Saturday, June 04, 2005

Real peace begins with battle against extremists, June 3/6, 2005

Real peace begins with the battle against extremists
June 3/6, 2005 Creators/Arlington Heights Daily Herald
By Ray Hanania

In 1994, Egyptian author and humorist Ali Salem climbed into his Soviet built car and drove to Israel. The next year, he wrote a book about the three-week experience called "A Drive to Israel."

This week, Salem was about to make the same trip by plane to accept an honorary doctorate from an Israeli university when Egypt stopped him.

Salem’s experience exposes challenges threatening Arab and Israeli moderates who are vilified by extremists for supporting peace.

Arabs are not allowed to communicate with the "Zionist entity" while Israel prevents criticism of its policies or being too supportive of Palestinian independence.

Penalties range from being prevented from traveling and subjected to public ridicule, to worse fates including arrest, detention and even death.

Egypt, against the better judgment of many Arabs who felt the country should not act on its own, signed a peace accord in the 1970s with Israel, without forcing Israel return Palestinian lands and recognizing a Palestinian State.

Egypt was boycotted by the Arab World and "President" Anwar Sadat (not really a president but an autocrat), was murdered. Years later, Israeli Prime Minister Yitzhak Rabin was also murdered for signing a peace accord with the Palestinians.

In the case of Ali Salem, preventing him from receiving the doctorate from Ben Gurion University in the Negev Desert town of Beer Sheba made more news than allowing him to go.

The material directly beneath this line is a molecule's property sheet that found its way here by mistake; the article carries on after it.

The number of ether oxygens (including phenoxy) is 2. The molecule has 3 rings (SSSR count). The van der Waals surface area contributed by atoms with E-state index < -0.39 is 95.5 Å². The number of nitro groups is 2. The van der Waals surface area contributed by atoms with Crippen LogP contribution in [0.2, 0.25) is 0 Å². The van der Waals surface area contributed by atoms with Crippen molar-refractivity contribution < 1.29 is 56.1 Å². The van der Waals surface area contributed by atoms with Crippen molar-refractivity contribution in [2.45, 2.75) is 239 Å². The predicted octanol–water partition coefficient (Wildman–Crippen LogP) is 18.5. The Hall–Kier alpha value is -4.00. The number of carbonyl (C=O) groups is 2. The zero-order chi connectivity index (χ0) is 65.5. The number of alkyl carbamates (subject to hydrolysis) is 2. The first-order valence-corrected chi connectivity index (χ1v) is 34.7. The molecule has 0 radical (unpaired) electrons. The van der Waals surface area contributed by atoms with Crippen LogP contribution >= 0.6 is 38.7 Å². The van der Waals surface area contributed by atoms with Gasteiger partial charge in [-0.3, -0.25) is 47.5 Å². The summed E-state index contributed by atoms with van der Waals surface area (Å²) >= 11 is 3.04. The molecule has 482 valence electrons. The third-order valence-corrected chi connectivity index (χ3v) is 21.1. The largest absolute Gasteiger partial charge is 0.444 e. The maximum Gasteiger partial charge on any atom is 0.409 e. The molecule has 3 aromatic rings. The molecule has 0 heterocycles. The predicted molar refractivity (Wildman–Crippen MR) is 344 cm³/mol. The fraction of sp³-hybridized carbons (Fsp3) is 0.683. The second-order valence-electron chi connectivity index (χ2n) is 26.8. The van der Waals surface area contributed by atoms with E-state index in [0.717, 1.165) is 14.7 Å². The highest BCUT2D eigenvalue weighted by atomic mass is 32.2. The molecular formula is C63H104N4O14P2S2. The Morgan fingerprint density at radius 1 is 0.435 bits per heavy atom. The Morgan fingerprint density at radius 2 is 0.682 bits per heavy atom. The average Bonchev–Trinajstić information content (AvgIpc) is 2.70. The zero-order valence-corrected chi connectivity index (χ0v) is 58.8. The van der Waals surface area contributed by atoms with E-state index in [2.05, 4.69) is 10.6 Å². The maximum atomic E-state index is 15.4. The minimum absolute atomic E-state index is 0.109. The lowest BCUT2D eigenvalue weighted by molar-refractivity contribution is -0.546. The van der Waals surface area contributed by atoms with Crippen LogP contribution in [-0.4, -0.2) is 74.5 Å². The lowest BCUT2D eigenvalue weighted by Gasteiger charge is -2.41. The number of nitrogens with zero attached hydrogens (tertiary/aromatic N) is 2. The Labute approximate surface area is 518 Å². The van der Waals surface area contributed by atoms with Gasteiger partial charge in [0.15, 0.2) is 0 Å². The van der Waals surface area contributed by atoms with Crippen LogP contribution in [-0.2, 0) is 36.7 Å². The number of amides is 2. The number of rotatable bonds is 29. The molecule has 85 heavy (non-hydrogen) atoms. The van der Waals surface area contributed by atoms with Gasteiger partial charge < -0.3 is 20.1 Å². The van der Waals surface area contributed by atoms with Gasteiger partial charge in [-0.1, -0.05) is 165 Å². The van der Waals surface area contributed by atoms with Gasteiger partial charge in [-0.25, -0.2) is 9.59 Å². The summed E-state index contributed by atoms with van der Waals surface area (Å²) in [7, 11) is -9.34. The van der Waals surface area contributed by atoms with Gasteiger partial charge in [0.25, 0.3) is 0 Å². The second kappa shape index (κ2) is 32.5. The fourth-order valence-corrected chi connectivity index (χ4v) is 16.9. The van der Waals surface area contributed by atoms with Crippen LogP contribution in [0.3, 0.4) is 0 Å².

The extremists don’t always have to murder you to make their point. They can exploit the emotions of their publics marginalize, disparage, persecute and slander moderates who try to break through the cycle of hatred that keeps Israelis and Palestinians from achieving a compromise based on two states, the return of land and a real front against violence.

Palestinian leader Sari Nusseibeh came under fire recently when he criticized a British teachers union boycott against an Israeli university that supported one of the Israeli settlements. Extremists pressured Palestinian President Mahmoud Abbas to have Nusseibeh fired as president of al-Quds University.

When I wrote that although Palestinian refugees have a rock-solid legal right of return founded in law and moral principle, but that achieving that return in a compromise is unrealistic to expect, extremists came out in force and branded me a "traitor."

Their campaign continues, pressuring Arab World newspapers and many Arab online web sites to drop my columns, and they have pressured Arab and Muslim organizations to cancel my speeches and comedy for peace performances.

Israeli extremists have and continue to do the same to moderates who criticize excesses in Israel’s brutal occupation and urge Israel’s total withdrawal from the West Bank, Gaza Strip and Arab East Jerusalem. Jewish American newspapers boycott Palestinian moderates while many mainstream Israeli and Jewish online news sites constantly harangue them with accusations of being "terrorist sympathizers" simply for questioning Israel’s actions.

The real challenge to peace is the ability of extremists to so easily silence the moderate voices like Salem, Nusseibeh and others

Ali Salem should be allowed to accept the accolade. Those who have the courage to support peace based on compromise publicly should be defended for their courage and not so easily punished as "traitors."

If governments in Israel and the Arab World can’t tolerate peace contacts between their own people, no wonder they fail so miserably in achieving lasting peace.


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